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Rules of the Game

by Amy Tan

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How would you describe Waverly's neighborhood in "The Rules of the Game" by Amy Tan?

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Waverly lives in San Francisco's Chinatown in a two-bedroom apartment above a Chinese bakery that makes dim sum and pastries. Tan writes, "By daybreak, our flat was heavy with the odor of fried sesame balls and sweet curried chicken crescents." The flavors of the bakery float up to Waverly's apartment. 

The neighborhood is crowded with people of all ages. Down the block from Waverly's apartment there is a playground with slides that have been shined from heavy use. People born in China sit on benches around the playground eating watermelon seeds and giving their husks to pigeons. There are many fascinating stores in the neighborhood, such as the medicine shop and fish market that sells crabs and frogs. There is also a cafe at which tourists are not welcome, as the menu is printed in Chinese. 

It's a neighborhood in which people know each other. On Saturdays, when Waverly accompanies her mother to attend market days, her mother tells everyone about her daughter. This type of bragging annoys Waverly, who wants to escape from her cloistered environment. 

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Waverly resides in Chinatown San Francisco with her mother and two brothers. The population of Chinatown is comprised of poor Chinese immigrants.  The community is close knit and the streets in Chinatown are busy with numerous business establishments such as the herbal medicine shop, the printer and the fish market, all situated along the same street. Waverly’s family apartment itself is located on top of a bakery. The dark alley and playground with old swings and slides are stationed behind Waverly's family apartment.This description gives a sense of overcrowding.

The neighborhood is filled with items that represent the Chinese culture which the inhabitants of the town have strived to preserve. This rich cultural heritage has become a major tourist attraction. From the architecture with pagoda roofs, the language, temples and customs to the treatment of ailments using traditional herbs all signify cultural preservation. In fact, the insistent use of Chinese language in a restaurant menu has acted to repel tourists visiting the town.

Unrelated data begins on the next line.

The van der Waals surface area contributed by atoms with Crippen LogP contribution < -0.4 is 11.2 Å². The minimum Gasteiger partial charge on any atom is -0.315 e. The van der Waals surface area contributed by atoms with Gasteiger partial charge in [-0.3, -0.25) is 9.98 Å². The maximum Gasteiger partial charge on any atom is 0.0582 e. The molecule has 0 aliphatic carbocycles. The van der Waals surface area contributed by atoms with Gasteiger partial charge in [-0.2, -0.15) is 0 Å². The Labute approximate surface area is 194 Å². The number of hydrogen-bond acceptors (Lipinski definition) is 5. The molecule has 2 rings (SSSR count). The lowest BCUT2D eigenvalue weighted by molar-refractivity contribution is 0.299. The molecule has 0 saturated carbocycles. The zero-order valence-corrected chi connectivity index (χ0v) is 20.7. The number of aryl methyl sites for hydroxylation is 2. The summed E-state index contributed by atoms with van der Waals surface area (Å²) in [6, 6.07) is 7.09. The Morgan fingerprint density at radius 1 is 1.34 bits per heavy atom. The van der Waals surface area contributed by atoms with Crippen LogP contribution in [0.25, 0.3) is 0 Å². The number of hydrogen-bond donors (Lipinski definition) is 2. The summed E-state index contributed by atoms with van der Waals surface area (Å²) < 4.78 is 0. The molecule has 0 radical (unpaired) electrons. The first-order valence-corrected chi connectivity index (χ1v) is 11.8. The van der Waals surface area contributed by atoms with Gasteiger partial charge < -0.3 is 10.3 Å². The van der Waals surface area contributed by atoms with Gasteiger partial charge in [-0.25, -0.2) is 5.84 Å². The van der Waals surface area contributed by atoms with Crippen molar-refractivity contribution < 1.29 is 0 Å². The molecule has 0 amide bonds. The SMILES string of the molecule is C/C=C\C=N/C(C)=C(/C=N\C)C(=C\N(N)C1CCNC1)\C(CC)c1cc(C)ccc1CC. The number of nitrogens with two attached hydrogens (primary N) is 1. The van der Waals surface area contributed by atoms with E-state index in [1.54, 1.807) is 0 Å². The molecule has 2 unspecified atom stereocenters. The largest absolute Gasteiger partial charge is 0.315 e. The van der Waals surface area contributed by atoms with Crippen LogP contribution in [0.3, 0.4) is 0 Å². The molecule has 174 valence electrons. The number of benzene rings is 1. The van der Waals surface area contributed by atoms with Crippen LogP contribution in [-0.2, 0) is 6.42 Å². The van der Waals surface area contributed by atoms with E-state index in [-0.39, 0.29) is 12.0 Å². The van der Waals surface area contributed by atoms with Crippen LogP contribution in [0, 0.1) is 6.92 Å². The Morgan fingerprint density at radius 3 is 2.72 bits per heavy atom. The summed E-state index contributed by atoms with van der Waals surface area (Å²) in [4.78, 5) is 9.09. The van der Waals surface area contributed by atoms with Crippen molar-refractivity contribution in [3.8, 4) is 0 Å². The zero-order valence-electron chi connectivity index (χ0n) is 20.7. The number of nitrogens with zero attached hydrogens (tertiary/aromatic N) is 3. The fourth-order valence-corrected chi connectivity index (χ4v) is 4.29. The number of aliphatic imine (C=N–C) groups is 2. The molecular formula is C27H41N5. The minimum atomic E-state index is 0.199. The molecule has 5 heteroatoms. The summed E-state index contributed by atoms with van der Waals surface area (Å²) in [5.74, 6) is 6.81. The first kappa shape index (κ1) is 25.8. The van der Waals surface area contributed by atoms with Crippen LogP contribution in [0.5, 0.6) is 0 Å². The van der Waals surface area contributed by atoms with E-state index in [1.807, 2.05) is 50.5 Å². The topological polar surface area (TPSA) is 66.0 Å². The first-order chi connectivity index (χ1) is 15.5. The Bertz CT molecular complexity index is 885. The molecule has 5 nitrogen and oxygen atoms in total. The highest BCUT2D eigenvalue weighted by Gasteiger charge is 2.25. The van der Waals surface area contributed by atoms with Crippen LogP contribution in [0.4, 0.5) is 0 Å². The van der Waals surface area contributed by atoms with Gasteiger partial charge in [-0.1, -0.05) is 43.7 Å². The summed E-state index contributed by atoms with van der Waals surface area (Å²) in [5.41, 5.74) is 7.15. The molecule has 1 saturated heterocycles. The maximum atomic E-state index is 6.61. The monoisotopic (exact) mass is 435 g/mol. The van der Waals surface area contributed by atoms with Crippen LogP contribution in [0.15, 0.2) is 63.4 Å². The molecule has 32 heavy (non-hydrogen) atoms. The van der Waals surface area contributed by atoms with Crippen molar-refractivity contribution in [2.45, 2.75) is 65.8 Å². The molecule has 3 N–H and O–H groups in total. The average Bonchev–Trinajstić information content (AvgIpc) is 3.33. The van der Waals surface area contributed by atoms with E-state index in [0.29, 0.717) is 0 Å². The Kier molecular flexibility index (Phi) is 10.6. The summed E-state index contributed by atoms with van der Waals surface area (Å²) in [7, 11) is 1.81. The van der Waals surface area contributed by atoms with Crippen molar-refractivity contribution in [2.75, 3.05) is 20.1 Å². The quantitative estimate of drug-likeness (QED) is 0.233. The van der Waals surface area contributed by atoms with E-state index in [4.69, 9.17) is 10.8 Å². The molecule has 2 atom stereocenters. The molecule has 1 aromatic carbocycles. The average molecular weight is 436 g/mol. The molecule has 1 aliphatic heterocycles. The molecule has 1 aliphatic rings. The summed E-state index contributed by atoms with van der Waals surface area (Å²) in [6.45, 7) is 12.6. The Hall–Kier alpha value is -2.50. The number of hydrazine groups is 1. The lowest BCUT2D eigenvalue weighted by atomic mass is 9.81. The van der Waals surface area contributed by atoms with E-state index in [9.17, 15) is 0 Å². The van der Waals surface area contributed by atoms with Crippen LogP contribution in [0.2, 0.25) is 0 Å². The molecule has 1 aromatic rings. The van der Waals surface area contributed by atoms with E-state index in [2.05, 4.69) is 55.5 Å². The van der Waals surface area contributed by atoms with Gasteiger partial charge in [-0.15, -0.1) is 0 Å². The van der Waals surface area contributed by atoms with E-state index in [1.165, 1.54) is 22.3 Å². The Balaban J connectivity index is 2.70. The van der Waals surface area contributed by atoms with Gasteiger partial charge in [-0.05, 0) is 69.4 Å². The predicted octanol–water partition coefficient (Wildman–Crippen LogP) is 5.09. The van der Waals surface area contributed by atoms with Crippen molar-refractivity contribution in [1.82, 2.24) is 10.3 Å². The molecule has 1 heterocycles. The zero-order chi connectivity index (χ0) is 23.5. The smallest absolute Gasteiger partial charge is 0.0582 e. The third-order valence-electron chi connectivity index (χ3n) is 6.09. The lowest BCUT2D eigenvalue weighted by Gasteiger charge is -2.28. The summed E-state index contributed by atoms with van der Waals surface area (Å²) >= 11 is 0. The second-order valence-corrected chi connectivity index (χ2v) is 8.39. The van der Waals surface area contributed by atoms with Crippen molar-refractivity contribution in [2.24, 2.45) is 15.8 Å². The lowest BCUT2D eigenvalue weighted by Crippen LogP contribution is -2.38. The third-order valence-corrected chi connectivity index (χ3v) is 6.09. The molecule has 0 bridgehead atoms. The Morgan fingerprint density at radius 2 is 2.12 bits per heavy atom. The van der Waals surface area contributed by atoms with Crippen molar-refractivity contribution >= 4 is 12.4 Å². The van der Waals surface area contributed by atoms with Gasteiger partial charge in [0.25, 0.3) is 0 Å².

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Waverly’s neighborhood is in San Francisco’s Chinatown. The family occupies a two-bedroom flat above a bakery on Waverly Place, the street that inspired Waverly’s name. Waverly and her brothers enjoy playing in the alley behind their building.

At the end of our two-block alley was a small sandlot playground with swings and slides well-shined down the middle with use. …The best playground, however, was the dark alley itself.

Also in the neighborhood is a shop that sells medicinal herbs, a printer’s shop, and a fish market. There is also a small restaurant that tourists stay away from because the menu is printed only in Chinese. At the end of the alley is the First Chinese Baptist Church, where Waverly’s brother got his chess set at the Christmas party.

In the beginning of the story, Waverly introduces us simultaneously to Chinese culture and to her neighborhood. We learn about Waverly’s mother, about how the shopkeepers feel, and about how the people of Chinatown feel about tourists. This gives us a better understanding of the role chess will play in Waverly’s life and in the neighborhood.

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Describe Waverly's neighborhood in "Rules of the Game".  

Aside from the venues for the chess tournaments, and aside from the private apartment where the Jongs live, their neighborhood is the central setting for this story and its welcoming, vibrant sense of cultural belonging is crucial for Waverly, her brothers, and her mother.

This neighborhood is full of apartments and stores, some indoors and some in an outdoor marketplace, in San Francisco's China Town, where familiar Chinese foods are readily available for Waverly's family, both for purchase and in restaurants. Curio shops and medicinal herb shops are safe places for Waverly to wander. A Chinese bakery sits just below Waverly's apartment and it fills her living space with delicious and familiar smells. Swings, slides, and even back alleys constitute a playground for Waverly and the other neighborhood Chinese children. Old Chinese women feed pigeons; in fact, social life that takes place out of doors is one constant in this neighborhood. Chinese men play chess in the park and welcome Waverly to their games; Lau Po, a player there, calls her "Little Sister" before getting to know her. This kind of welcoming friendliness of a cultural community envelops Waverly and her mother. Mrs. Jong (Waverly's mom) is so comfortable in this environment that she speaks to anyone who even looks at her, introducing her daughter to them proudly.

More details about the sights, sounds, and smells of Waverly's neighborhood can be found near the beginning of the story, from about the fourth through the seventh paragraphs.

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